It is a very large question and it will be difficult (even with all information) to give a strict answer.
Both LEAP-1A (A320neo family) and CFM56-5B (A320ceo family) are turbofan engines which means they have two cores (HP and LP core) and two flows, and where total airflow is created by a Fan. As you said, LEAP-1A has a larger diameter allowing higher by-pass ratio (efficiency improvement) and lower rotational Fan speed (noise reduction). Besides, OPR (Overall Pressure Ratio) is greater (~40:1 vs. ~33:1) and lead to a performance improvement too.
Nevertheless, even if LEAP-1A has a slightly greater max thrust (~155kN vs. ~140kN), we cannot affirm there is "a range improvement" since they do not operates on same aircraft. If it's true here, it is more appropriate to compare aircraft range than engine range. Moreover, thrust is calculated for an aircraft flight mission (by Airbus, Boeing, etc.) and then generally given to engine manufacturers as input for conception.
Now, to answer more specifically your questions, LEAP-1A service entry was in 2016, more than 20 years after CFM56-5B first flight. Therefore LEAP engines gather a lot of improvements resulting from years of research and maturity tests. So yes, there is others differences between these engines (you can find public characteristics on manufacturers or specialised websites - even wikipedia get a lot of information actually).
1. Are the engines lighter than its predecessor (are they made of lighter alloys?)
Material is probably one of the field where you can find best improvements in aeronautics the last decades, for both aircraft and engines. In particular, many advances have been made with composite materials.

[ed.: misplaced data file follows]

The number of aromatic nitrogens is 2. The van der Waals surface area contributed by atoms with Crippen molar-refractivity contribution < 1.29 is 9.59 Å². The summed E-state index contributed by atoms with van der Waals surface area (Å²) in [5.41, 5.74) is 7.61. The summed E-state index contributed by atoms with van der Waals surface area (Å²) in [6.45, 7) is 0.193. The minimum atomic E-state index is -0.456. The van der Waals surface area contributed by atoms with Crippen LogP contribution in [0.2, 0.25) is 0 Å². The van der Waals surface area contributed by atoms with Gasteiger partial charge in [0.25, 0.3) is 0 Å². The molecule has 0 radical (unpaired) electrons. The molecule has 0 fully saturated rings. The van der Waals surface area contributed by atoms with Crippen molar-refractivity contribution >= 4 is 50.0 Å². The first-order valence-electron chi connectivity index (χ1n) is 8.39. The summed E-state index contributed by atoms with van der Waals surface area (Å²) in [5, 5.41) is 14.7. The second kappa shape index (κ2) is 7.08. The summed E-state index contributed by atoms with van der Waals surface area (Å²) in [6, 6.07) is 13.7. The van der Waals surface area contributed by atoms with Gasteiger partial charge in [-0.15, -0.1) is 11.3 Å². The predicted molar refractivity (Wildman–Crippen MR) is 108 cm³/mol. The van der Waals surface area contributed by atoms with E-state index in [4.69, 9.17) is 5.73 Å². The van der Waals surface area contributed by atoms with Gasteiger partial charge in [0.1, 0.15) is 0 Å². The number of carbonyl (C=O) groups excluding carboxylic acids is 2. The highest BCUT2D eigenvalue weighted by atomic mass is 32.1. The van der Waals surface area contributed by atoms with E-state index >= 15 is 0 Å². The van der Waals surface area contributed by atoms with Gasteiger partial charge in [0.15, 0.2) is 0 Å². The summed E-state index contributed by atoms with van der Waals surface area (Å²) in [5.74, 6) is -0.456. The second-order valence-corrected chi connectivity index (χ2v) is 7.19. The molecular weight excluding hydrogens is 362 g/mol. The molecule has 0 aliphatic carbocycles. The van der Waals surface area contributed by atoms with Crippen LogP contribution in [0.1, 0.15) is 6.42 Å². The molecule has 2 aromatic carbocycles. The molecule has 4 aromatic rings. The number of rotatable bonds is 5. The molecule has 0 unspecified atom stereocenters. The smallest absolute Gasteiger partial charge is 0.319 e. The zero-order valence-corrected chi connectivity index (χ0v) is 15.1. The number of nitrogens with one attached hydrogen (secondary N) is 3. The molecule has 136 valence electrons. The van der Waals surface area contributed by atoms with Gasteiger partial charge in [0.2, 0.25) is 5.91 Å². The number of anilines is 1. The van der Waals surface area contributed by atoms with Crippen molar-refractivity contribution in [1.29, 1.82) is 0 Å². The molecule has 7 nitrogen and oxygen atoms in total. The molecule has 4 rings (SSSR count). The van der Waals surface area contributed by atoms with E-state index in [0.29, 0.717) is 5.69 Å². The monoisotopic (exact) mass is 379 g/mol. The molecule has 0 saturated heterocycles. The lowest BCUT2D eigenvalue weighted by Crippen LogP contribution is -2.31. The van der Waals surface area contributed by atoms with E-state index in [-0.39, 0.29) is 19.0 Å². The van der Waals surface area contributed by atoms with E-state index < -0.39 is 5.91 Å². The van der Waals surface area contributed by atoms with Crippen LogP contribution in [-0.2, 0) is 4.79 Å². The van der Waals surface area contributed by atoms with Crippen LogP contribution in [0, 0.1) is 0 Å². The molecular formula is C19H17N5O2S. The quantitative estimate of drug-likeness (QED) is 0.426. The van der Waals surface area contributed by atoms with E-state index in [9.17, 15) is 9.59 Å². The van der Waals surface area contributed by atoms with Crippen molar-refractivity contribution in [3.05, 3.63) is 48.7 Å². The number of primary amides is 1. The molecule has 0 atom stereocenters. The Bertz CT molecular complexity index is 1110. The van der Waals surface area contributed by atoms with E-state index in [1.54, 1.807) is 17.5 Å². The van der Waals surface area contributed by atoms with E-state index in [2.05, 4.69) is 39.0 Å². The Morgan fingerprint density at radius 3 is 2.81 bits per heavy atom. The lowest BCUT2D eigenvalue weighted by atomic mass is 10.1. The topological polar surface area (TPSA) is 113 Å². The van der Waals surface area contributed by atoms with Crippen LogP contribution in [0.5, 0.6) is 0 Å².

When comparing CFM56-5B and LEAP-1A, the most significant (and literally the most viewable) point is about Fan material. For a CFM56-5, fans are probably made of steel or nickel alloy (I don't know exactly but these are common for old generation engines). In a LEAP engine, composites are used for fans with titanium at leading edge. This allow, amongst others, a lower number of blade (18 blades) and larger chord: fan mass reduction despite larger diameter, aerodynamic efficiency, etc.
But is LEAP-1A really lighter than its predecessor CFM56 ? Not sure, remember that the diameter is larger. A quick search on google give 2900kg for LEAP-1A and 2400kg for CFM56-5B, but I don't know if it was calculating in the same way.
Note that other improvements are made in high temperature parts (like HP turbine) both in cooling and material resistance resulting in a higher combustion temperature (again there is an efficiency improvement).
2. Do the new engines have the reduction gearbox which lacks in the ceo engines?
No, both LEAP-1A and CFM56 do not include gearbox. CFM international has never developed an engine with it. This is a manufacturer choice as the gearbox lead to an extra mass and often extra maintenance costs. In the other hands, gearbox give advantages by decoupling LP turbine / booster and fan speed and remove one constraint to optimise each component.
As @Bianfable said in comments, it is a little bit awkward to talk about ceo and neo engines as Airbus manufacture these aircrafts with 2 different engines. For example, Pratt & Whitney PW1000G turbofan on A320neo include a reduction gearbox..
3. And what is TAPS II combustor technology?
TAPS (Twin Anular Premixing Swirler) is a combustor technology developed by GE aviation. While CFM56-5B used SAC (Single Annular Combustor) or DAC (Double Annular Combustor), TAPS is a newer type of combustor used for GEnX engine (Boeing 747-8 and 787). The version II is the scaling version for LEAP engine. The main idea is to limit rich combustion zone (mainly responsible for NOx).
Take a look to this FAA report for interesting details.